Considering the tighter lending regulations nowadays, first-time property investors are finding it harder to secure financing for their first purchase. How can budding investors overcome lending constraints?
Home loan applications determine whether an aspiring investor is ready to begin their wealth-creation journey or not. Qualify for a mortgage and you have basically opened the door for investment opportunities across multiple markets.
However, certain changes in the property investment landscape have made it harder for all investors to finance the growth of their portfolio—even those who have already established a significant asset base.
According to mortgage expert John Manciamelli, lending interventions by the Australian Prudential Regulation Authority (APRA) as well as the effects of the ongoing Royal Commission has significantly altered the lending environment.
Nowadays, lifestyle spendings such as gym memberships and mobile subscriptions are part of the lending criteria that most banks and independent lenders use.
“Right now, if you've got a gym membership, if you've got Netflix, if you've got daycare, and all of that's showing up on your bank statements, that's going to be added to your living expenses. It’s all about genuine serviceability,” he said.
While first-time investors are bearing the brunt of the more conservative lending environment, Mr Manciamelli shares three tips that could fast-track their entry to the property market:
As investment lending becomes harder, family equity begins to rise across markets.
Simply, this is when a family member assists an aspiring investor in their first purchase by acting as a guarantor and establishing a second mortgage behind their current loan or using the equity on their existing property as a guarantee.
Mr Manciamelli said: “If mom and dad have got some equity, that's a really, really good way to start. Your mom and dad provide the equity and you can borrow 100 per cent, then all you do is put whatever savings you got in your offset account.”
While there are different types of guarantees for first-time buyers, usually covering the entire amount of the loan, experts strongly advise sticking to a limited guarantee in order to minimise the risk for the guarantor as they may be liable for your home loan should you default.
Budding investors are also encouraged to pay attention to their credit cards. They can either lower the credit limits or get rid of their credit cards entirely.
Since banks and lenders are looking for genuine serviceability, having genuine savings would play a big role in the approval of mortgage applications.
According to Mr Manciamelli: “Banks don't care how much you owe. It's actually what the limit is that catches people out.”
“We had clients coming in and saying they were rejected. All I did was look at the credit card limit and upon seeing a $40,000-limit, I went, ‘Just get it down to five.’ Guess what? The banks pushed them up.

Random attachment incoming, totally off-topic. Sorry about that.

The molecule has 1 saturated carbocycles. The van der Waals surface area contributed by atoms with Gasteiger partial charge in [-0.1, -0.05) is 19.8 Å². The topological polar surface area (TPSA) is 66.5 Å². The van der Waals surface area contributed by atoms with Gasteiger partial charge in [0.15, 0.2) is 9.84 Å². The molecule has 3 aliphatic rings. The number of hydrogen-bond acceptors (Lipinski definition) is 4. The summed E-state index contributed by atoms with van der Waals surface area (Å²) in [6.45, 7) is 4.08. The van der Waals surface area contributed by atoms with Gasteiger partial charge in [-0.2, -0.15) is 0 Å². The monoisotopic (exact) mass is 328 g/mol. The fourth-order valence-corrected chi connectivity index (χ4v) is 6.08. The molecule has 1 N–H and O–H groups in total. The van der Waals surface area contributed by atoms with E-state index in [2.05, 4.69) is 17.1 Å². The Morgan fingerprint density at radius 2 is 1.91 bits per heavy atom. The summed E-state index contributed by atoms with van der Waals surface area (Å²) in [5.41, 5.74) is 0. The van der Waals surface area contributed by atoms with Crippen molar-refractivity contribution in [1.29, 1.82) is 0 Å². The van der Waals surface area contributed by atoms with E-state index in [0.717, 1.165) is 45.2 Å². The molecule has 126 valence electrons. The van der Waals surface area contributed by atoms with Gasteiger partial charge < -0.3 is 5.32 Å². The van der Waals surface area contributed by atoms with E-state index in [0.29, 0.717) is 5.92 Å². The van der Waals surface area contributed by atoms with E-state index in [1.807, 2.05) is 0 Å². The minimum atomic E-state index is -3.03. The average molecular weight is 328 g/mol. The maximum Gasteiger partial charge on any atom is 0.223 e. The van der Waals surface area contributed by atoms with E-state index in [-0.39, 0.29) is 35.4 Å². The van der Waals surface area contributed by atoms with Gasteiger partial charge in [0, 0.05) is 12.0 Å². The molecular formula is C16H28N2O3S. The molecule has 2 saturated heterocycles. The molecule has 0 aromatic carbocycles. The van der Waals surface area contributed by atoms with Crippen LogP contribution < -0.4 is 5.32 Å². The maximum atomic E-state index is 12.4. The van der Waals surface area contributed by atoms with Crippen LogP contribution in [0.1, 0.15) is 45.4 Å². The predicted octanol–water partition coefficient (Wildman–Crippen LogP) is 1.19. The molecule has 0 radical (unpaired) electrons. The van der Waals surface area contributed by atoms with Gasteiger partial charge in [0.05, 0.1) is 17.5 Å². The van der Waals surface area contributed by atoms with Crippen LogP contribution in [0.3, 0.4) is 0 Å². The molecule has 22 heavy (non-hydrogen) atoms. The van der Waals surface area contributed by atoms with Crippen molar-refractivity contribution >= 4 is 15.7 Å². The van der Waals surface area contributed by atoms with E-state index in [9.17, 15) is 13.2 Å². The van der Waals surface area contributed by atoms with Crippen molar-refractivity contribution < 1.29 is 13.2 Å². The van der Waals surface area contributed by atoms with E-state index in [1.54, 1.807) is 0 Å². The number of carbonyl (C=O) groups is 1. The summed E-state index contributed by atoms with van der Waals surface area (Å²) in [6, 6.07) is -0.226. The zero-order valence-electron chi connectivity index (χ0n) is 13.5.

“It's cheeky. It's really cheeky, but it is a good point. You might only owe $5,000 on it, but if you got the $40,000-limit, that’s what they really take into account,” the mortgage expert highlighted.
Finally, first-time investors would do well to seek properties with high yield first in order to maintain good cash flow and serviceability.
“It doesn't have to be a capital city-play. Might be a little bit more regional play.Coast, for example, has a good yield percentage. You know that might be something to look at,” Mr Manciamelli said.
As investors go along their wealth-creation journey, they can start to chase growth properties to diversify and ultimately balance their portfolio.
At the end of the day, the current lending environment will require discipline from investors, both new and old.
Aspiring investors who have a ‘very high lifestyle’ backed by an incredible income could still have their mortgage application rejected if the bank or independent lender could not make sense of their lifestyle choices, according to Mr Manciamelli.
The mortgage expert shared: “I had a wonderful client, a U.K. resident earning incredible money, like somewhere between $500,000 and $400,000 the previous year, and he had $300,000 in savings.”
“We suggested buying two investment properties. Four months it took to get through. Why? Because the bank statements that we sent through had these incredibly big withdrawals. Each of the banks said, ‘Why did you take out $6,000 here? Why did you take our $4,000 there?’ We never saw that before.
“There's this new paradigm where you not only just present your income and your expenses like payslips, but also you really need to make sure that you can demonstrate that your lifestyle is one that can afford the lending,” he added.
Truly, old-fashioned saving and financial discipline can build up an investor’s profile that is going to appeal to banks and lenders.
Tune in to John Manciamelli's episode on the Smart Property Investment Show to know more about the different ways to get finance approved in today's tightening lending environment.